Portman, Brown, Wenstrup and Beatty Introduce Bill to Study Addition of John P. Parker House to National Parks System


Parker House in Ripley served as a stop on the Underground Railroad

February 22, 2022


Press Releases

WASHINGTON DC – U.S. Senators Rob Portman (R-OH) and Sherrod Brown (D-OH) and U.S. Representatives Brad Wenstrup (R-OH) and Joyce Beatty (D-OH) introduced legislation to begin the process of incorporating the John P. Parker House, a major stop on the Underground Railroad, in the National Park System. The Parker House is located in Ripley, Ohio.

“John P. Parker is an American hero. He was an inventor, entrepreneur, abolitionist and former slave who risked his life to help hundreds of others gain their freedom through the Underground Railroad.” said Senator Portman. “To honor and help preserve his legacy, I am proud to introduce this bipartisan legislation, which will authorize a special resource study of his home in Ripley, Ohio – the next step in making it a unit of the national park system. May other Americans be inspired by his courage, ingenuity and selflessness.

“In addition to being a successful businessman, John P. Parker was a champion of the abolitionist movement”, said Senator Brown. “As a former African-American slave, he risked his life to help others secure their freedom. The addition of this home to the national park system is a fitting honor for this heroic, selfless, pioneering American. John. P. Parker is an example of Ohio’s best.

“After gaining his freedom, John Parker was instrumental in the abolitionist movement. His home, located in our own Ripley, Ohio, was crucial in guiding slaves to freedom on the Underground Railroad. Ensuring that his home – and its history – are properly preserved is a fitting way to honor his legacy and teach younger generations about his devotion to freedom,” said Rep. Wenstrup. “John Parker’s heroic deeds have helped our nation, as the song American the Beautiful sings, ‘Mend All Our Flaws Right,’ which is why I’m proud to join in the bipartisan, bicameral effort.”

“After gaining his freedom from slavery, John P. Parker worked tirelessly as an abolitionist to help free countless slaves. Like many other Underground Railroad conductors, Parker risked his life helping to guide runaway slaves from the south to the north.” Rep. Beatty said. “We should honor Parker’s life and legacy by preserving his station on the Underground Railroad in Ohio and ensure that future generations learn of his story.”

“Our thanks to Senator Portman and Senator Brown for their joint efforts in developing and introducing a bill in the U.S. Senate requesting a resource study for the John P. Parker home in Ripley, Ohio, to become a unit of the National Park Service We thank both parties for their support of this bill The Parker Board of Directors is delighted and looks forward to the resource study We hope that John P. Parker will receive recognition nationality he deserves. John P. Parker (1827-1900) was a former slave who bought his freedom, was an abolitionist and Underground Railroad conductor, helping hundreds of people escape to freedom. Parker was also a foundry owner, an inventor with 3 pre-1900 patents, an entrepreneur and a proponent of education for all. It’s a wonderful month to introduce this bill – during Black History Month 2022. The Parker Board is grateful to everyone who helped prepare and introduce this bill to the U.S. Senate,” said Carol Stivers, president of the John P. Parker Historical Society, Inc.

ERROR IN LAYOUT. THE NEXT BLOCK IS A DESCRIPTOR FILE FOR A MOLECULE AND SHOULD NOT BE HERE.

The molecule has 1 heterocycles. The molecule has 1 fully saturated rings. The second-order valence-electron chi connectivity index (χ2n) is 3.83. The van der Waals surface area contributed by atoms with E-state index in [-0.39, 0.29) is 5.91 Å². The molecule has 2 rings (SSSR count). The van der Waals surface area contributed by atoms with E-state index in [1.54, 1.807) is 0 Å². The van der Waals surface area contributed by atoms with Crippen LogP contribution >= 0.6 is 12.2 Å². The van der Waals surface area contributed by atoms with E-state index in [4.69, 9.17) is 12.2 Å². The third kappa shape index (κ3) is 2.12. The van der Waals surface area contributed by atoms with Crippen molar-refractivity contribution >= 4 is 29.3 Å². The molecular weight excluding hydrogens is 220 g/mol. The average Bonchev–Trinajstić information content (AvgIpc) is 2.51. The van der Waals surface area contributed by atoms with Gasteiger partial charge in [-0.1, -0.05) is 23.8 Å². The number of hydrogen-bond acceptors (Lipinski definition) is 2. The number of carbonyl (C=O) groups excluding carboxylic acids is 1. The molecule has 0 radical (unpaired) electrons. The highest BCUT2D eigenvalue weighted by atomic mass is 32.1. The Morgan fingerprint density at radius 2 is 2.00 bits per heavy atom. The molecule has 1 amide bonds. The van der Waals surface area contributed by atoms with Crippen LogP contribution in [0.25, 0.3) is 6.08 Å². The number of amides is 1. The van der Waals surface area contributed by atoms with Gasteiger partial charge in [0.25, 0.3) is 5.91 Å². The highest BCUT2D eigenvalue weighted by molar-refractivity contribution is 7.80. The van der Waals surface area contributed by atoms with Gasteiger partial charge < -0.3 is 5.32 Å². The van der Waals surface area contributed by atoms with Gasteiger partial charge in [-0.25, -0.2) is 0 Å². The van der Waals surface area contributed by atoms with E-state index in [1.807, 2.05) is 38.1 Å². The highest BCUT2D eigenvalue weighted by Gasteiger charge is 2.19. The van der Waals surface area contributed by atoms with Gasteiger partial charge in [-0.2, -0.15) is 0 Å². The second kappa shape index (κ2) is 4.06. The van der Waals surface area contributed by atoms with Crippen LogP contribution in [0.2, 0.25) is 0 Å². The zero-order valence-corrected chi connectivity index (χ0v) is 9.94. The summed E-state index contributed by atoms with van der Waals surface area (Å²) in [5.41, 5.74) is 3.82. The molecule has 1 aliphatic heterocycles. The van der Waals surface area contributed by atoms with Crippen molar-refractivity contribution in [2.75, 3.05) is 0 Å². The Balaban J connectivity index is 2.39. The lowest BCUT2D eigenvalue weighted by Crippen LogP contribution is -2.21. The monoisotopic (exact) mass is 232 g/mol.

“We believe the John P. Parker House at Ripley is worthy of consideration for unit status in the national park system. And we are grateful and delighted that Senators Brown and Portman and Representatives Beatty and Wenstrup have introduced legislation authorizing the National Park Service to conduct a study to determine if the monument meets the criteria for this designation,” said Charles Nuckolls, trustee of the John P. Parker Historical Society, Inc.

John P. Parker was born into slavery in 1827. Initially living in Norfolk, Virginia, Parker was bought and sold many times before gaining his freedom in 1845. After his release, Parker moved to Cincinnati and eventually settled based in the village of Ripley, Ohio. , located in Brown County. Parker went on to own and operate a successful metal foundry, becoming one of the first African Americans to receive patents for his inventions.

Along with his successful business, Parker became an active member of the Underground Railroad. Historical records credit Parker with helping secure the freedom of hundreds of enslaved African Americans through the Underground Railroad. Parker worked with abolitionist John Rankin, and together they supported a robust abolitionist movement on the Ohio River. The John P. Parker House is located on North Front Street in Ripley and has been operated by the John P. Parker Historical Society since 1996.

The legislation, introduced in the U.S. House of Representatives by Representatives Brad Wenstrup and Joyce Beatty, would require the National Park Service to conduct a special resource study to help determine the feasibility of adding the Parker House to the national park system.



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